BlackBerrys were once the forefront of the student lifestyle. There was nothing more exciting than placing one's phone on a desk or a lecture theatre table to show off this business-styled BlackBerry handset.
The desire to own either one or the other -- an iPhone or a BlackBerry -- gripped an entire generation, for all of about a year, until BlackBerrys began to simply fade away from college campuses.
Students went crazy for the BlackBerry. Its integrated QWERTY-keyboard and instant messaging capabilities, combined with cheap data plans and downloadable applications, made Research in Motion one of the most sought after phone manufacturer for student consumers.
Source: Paul Chiasson/The Canadian Press via ctv.ca)
But faith has dwindled somewhat in the past year, for reasons unknown. The Generation Y consumer market is not only a difficult one to understand, but also an equally tricky one to predict.
What is clear, however, is that the base of BlackBerry users still within the part-student, part Generation Y market, are still active, enthusiastic users of the once-popular smartphone.
It is, however, only a small proportion of its rapidly declining overall user spread.
As the BlackBerry maker tries to make up for an outage spread over four days through various regions, the company behind the smartphone series is offering a selection of free applications to 'compensate' users for their losses.
Games and applications, including Bejeweled, Sims 3 and others, worth more than $100 in total, will be made available over the next few weeks and will be free until the end of the year.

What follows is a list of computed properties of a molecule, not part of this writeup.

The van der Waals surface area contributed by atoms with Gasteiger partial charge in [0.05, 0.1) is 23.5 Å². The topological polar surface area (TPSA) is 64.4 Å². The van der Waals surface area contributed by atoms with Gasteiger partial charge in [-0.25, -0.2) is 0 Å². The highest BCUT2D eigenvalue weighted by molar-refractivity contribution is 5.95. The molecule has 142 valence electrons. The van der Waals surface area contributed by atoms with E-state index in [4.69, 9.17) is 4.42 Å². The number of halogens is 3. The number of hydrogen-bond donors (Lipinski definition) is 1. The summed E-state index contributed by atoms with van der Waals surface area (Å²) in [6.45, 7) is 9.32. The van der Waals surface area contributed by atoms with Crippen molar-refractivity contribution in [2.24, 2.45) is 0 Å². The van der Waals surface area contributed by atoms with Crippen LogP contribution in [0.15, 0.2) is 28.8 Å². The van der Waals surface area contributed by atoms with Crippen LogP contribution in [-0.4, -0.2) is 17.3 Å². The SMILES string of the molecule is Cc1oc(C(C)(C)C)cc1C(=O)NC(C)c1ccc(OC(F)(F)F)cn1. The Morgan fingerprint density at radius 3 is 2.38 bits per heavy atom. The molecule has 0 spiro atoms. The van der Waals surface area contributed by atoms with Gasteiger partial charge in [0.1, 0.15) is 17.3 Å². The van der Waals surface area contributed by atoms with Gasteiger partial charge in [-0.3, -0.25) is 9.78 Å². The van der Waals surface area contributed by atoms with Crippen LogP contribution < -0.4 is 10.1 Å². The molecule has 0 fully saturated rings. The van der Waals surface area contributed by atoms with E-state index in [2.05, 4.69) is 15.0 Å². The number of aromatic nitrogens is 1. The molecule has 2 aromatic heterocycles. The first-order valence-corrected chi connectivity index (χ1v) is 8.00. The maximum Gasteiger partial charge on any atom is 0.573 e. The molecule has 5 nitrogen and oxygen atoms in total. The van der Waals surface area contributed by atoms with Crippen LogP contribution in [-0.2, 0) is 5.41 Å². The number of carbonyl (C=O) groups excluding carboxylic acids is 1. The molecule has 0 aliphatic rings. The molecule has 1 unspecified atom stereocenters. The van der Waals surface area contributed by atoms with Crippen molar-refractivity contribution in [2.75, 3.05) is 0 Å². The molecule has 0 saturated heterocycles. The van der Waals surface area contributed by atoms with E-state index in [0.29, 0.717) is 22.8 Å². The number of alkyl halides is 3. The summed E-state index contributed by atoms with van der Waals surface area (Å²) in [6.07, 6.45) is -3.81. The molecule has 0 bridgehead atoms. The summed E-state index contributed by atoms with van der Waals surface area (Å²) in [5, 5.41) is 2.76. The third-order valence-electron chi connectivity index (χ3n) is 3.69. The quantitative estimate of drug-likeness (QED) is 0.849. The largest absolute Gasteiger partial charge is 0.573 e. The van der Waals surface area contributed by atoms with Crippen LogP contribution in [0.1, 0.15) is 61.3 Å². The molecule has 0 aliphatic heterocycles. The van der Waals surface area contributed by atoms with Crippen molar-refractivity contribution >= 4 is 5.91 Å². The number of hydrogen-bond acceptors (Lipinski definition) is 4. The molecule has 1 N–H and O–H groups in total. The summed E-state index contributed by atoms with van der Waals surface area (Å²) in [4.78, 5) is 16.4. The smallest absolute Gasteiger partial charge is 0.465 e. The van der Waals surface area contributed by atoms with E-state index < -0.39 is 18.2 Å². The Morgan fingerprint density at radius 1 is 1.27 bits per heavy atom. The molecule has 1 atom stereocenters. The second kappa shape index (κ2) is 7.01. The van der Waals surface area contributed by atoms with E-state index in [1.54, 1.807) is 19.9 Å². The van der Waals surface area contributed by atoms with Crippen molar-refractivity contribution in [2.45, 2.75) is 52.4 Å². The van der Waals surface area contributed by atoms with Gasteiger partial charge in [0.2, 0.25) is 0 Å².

It will be a short-term fix to a long-term problem. I cannot see it recouping the total, non-financial losses the company has already forfeited during the extensive outage.
It would be unlikely under any circumstances for the BlackBerry maker to offer out cash as an alternative. Considering Research in Motion only really has control over the BlackBerry App World -- the phone application store -- rather than data prices or phone bills, it is all the company can offer.
To truly compensate users for the downtime, where data connections were impossible and email resolution never came, nor would data-reliant applications function or BlackBerry Messenger communicate, the company can restore faith and confidence in the service with its remaining customer base.
But that will probably never happen.
BlackBerry is on a sinking ship, and this could topple Research in Motion over the cliff of no return. Just taking into account the investor situation, with many still unforgiving after the outage hit over 50 million people worldwide.
In such a short space of time -- something that cannot be put down to nothing short of good luck on Apple's part -- the iPhone 4S saw record sales of a million pre-orders in a mere twenty-four hour period. As TechRepublic report, over 1 in 5 new iPhone 4S buyers are switching from their BlackBerry or other phones.
A short-term burst of free products may be enough to bribe a small section of the cash-strapped student market. But, the wider industry and consumer collective has a long way to go before it can forgive the Canadian company after its half-week BlackBerry outage.
- Five reasons why you should forget the BlackBerry
- 10 reasons why the BlackBerry Torch got sent back
- Between the Lines: Widespread disruption in BlackBerry crash across Europe, Middle East, Africa
- As consumers flock for iPhones, the enterprise still needs BlackBerry
- BlackBerry’s outage post-mortem: Where did it all go wrong?
Around the network:
- CNET: BlackBerry freebie: RIM apps to placate for outage
- Activist RIM investor calls for sale, CEO shake-up
- CBS News: Users give RIM raspberries over BlackBerry glitches
- BlackBerry maker headed towards failure?
- BlackBerry’s 3-day outage over, maker says
- ZDNet Asia: BlackBerry outage not in RIM’s favor
- TechRepublic: 22% of iPhone 4S buyers are platform converts